I am just beginning to use Rhino, and I am hoping some users here would be willing to share some best practices advise. I am a cabinetmaker and my intention with Rhino is to build 3d models of cabinetry. While using other software, I have developed the workflow of drawing a 2D plan view of my cabinet layout. Laying out all of my cabinet sides, end panels, etc. and then “extruding” or “push/pulling” them into 3D once I have my layout correct. The previous software would automatically create a “surface” when I drew a rectangle in 2d, allowing me to “pull” it into 3D. While using Rhino, when I draw a rectangle, it’s only creating the polyline or “edges”, not a surface that can be extruded later. I am looking for some advice on the easiest way to create that surface, or ideally a setting that can be selected to automatically create a surface?? I am aware that I could be using the Box command to create a 3D object from the start, but I really like laying out everything in 2D first and extruding into 3D once I’m happy with my layout.
Also, if anyone out there is using Rhino to build extremely accurate models of residential cabinetry, I would love to connect and learn more about the workflow you’ve developed.
Any advice is appreciated.
You can create surfaces from your plan drawings using PlanarSrf command.
To make a solid, you have a few options - you can extrude the newly created surface (from the PlanarSrf command) using the ExtrudeSrf command. Alternatively, Rhino (8) now has a PushPull command for surfaces. You can also extrude the polylines or profiles you have drawn, using ExtrudeCrv then Cap the extrusions to turn them into solids.
I am sure there are some ways you can record the steps for such function, if the goal is to repeat it - however, if you’re starting with Rhino, I believe getting comfortable with commands makes your life easier in the long run!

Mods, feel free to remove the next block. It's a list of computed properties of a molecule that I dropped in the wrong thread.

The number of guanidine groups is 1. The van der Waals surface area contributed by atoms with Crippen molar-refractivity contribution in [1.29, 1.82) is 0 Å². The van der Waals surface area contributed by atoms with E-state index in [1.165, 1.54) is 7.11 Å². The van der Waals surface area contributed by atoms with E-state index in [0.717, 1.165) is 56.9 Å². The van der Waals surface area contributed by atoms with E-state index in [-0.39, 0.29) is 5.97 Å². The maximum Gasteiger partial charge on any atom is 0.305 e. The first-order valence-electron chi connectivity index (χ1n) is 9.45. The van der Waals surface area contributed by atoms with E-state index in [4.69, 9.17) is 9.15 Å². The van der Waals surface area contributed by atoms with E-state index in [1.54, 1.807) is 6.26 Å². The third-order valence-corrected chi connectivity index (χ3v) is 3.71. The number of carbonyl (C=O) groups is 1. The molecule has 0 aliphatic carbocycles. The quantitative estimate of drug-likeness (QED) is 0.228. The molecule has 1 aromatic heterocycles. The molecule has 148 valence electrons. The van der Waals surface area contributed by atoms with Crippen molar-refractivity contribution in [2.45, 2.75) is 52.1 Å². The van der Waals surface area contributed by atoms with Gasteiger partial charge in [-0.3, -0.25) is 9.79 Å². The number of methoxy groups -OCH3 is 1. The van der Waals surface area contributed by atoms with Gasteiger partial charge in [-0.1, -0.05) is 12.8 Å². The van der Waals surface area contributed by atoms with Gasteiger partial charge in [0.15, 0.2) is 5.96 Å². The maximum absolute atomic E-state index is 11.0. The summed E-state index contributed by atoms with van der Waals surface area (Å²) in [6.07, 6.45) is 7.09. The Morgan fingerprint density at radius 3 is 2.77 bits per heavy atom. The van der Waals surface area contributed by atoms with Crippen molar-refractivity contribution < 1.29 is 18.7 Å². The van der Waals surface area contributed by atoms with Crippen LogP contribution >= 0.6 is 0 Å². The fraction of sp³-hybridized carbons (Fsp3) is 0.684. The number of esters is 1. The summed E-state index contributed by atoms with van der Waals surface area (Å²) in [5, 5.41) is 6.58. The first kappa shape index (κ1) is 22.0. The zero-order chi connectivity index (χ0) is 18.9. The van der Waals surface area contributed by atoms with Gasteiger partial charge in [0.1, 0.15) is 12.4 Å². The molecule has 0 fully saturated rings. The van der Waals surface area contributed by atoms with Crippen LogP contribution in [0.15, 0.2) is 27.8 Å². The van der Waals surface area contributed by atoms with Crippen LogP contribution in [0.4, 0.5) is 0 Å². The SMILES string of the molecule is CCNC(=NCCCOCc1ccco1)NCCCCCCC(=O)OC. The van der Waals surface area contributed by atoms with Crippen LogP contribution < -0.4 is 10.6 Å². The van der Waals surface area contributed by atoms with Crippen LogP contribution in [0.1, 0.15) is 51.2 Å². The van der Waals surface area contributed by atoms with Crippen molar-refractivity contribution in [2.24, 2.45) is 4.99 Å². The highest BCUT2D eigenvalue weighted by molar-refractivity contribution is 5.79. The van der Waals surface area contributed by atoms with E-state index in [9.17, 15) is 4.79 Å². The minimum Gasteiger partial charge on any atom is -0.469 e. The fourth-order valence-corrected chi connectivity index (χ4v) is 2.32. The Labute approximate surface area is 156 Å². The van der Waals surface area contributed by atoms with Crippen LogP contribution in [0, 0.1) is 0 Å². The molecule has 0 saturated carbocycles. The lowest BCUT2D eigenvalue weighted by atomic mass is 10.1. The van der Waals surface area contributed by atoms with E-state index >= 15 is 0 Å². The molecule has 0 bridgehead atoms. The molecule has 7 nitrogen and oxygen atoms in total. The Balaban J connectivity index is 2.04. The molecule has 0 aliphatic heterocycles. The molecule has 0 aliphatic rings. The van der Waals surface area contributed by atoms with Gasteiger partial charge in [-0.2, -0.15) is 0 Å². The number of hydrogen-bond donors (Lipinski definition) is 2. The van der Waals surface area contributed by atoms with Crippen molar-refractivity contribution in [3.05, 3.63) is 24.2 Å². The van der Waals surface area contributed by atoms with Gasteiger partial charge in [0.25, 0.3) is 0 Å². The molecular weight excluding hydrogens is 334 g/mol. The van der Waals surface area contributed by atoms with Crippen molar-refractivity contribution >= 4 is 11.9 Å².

It’s not too difficult to get into a ‘workflow’ with Rhino using a ‘combo’ of commands for certain operations.
If, for instance, you have multiple plan drawings for your cabinets, and you wish to turn them into surfaces/extrusions, then you can select all these plans (curves) together, either one by one pressing shift or using the SelCrv command to select all curves (make sure curves you don’t want to select are turned off, locked, hidden, or deselected), now run the PlanarSrf command to turn them all into surfaces; now unselect everything (ESC key), run the SelSrf command so Rhino selects the surfaces only, then run ExtrudeSrf to extrude them all (specifying the extrusion amount in the command bar). You’ll feel like the PRO you are right away.
This is just what I needed.
The ability to create PlanarSrf, SelSrf and ExtrudeSrf in multiples works great and will provide an efficient way to get into 3d.
Thanks for taking the time to respond!
Hey Mike, welcome to Rhino!
You could also use
Plane 3Point to create a rectangular surface (hold shift while placing the 2nd and 3rd points to snap to the orthogonal axes, and then tap Tab to stay snapped to that direction so you don’t have to keep holding down shift).
This, or simply
Plane, might be the closest command to what you described.
And as for laying things out in 2D, if you’re using the Plane command while in the Wireframe or Ghosted displaymode, the viewport should look the same as if you were drawing rectangle polycurves (the Rhino term for multiple curves that have been joined together), that is, assuming you haven’t changed any of the default display mode settings.